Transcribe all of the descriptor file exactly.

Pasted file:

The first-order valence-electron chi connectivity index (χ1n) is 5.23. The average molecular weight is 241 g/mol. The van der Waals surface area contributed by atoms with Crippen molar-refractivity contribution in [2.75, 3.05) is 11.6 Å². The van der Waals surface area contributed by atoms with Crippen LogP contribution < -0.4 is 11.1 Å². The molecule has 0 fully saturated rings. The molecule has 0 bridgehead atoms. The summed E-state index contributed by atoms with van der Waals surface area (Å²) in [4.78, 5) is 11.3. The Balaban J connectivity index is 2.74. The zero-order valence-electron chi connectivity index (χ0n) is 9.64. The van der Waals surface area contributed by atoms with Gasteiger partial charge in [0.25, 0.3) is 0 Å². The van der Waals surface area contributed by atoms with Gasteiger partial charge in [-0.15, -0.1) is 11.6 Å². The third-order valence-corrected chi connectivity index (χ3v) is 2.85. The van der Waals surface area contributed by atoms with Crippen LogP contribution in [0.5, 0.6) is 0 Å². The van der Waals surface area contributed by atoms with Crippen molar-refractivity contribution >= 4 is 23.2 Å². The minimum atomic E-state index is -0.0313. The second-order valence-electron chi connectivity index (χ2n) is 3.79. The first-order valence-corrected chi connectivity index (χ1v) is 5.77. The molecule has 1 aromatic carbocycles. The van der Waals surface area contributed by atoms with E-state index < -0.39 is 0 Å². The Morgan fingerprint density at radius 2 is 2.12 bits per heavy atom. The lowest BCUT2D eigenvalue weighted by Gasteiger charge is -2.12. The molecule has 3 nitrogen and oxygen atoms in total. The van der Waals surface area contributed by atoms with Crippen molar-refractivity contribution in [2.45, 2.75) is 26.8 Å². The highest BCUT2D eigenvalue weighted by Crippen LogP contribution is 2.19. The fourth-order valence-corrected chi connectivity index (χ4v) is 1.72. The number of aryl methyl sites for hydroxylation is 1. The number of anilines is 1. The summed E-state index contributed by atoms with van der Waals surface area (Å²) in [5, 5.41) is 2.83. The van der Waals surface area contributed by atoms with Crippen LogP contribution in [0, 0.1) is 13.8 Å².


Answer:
The first-order valence-electron chi connectivity index (χ1n) is 5.23. The average molecular weight is 241 g/mol. The van der Waals surface area contributed by atoms with Crippen molar-refractivity contribution in [2.75, 3.05) is 11.6 Å². The van der Waals surface area contributed by atoms with Crippen LogP contribution < -0.4 is 11.1 Å². The molecule has 0 fully saturated rings. The molecule has 0 bridgehead atoms. The summed E-state index contributed by atoms with van der Waals surface area (Å²) in [4.78, 5) is 11.3. The Balaban J connectivity index is 2.74. The zero-order valence-electron chi connectivity index (χ0n) is 9.64. The van der Waals surface area contributed by atoms with Gasteiger partial charge in [0.25, 0.3) is 0 Å². The van der Waals surface area contributed by atoms with Gasteiger partial charge in [-0.15, -0.1) is 11.6 Å². The third-order valence-corrected chi connectivity index (χ3v) is 2.85. The van der Waals surface area contributed by atoms with Crippen LogP contribution in [0.5, 0.6) is 0 Å². The van der Waals surface area contributed by atoms with Crippen molar-refractivity contribution >= 4 is 23.2 Å². The minimum atomic E-state index is -0.0313. The second-order valence-electron chi connectivity index (χ2n) is 3.79. The first-order valence-corrected chi connectivity index (χ1v) is 5.77. The molecule has 1 aromatic carbocycles. The van der Waals surface area contributed by atoms with E-state index < -0.39 is 0 Å². The Morgan fingerprint density at radius 2 is 2.12 bits per heavy atom. The lowest BCUT2D eigenvalue weighted by Gasteiger charge is -2.12. The molecule has 3 nitrogen and oxygen atoms in total. The van der Waals surface area contributed by atoms with Crippen molar-refractivity contribution in [2.45, 2.75) is 26.8 Å². The highest BCUT2D eigenvalue weighted by Crippen LogP contribution is 2.19. The fourth-order valence-corrected chi connectivity index (χ4v) is 1.72. The number of aryl methyl sites for hydroxylation is 1. The number of anilines is 1. The summed E-state index contributed by atoms with van der Waals surface area (Å²) in [5, 5.41) is 2.83. The van der Waals surface area contributed by atoms with Crippen LogP contribution in [0, 0.1) is 13.8 Å².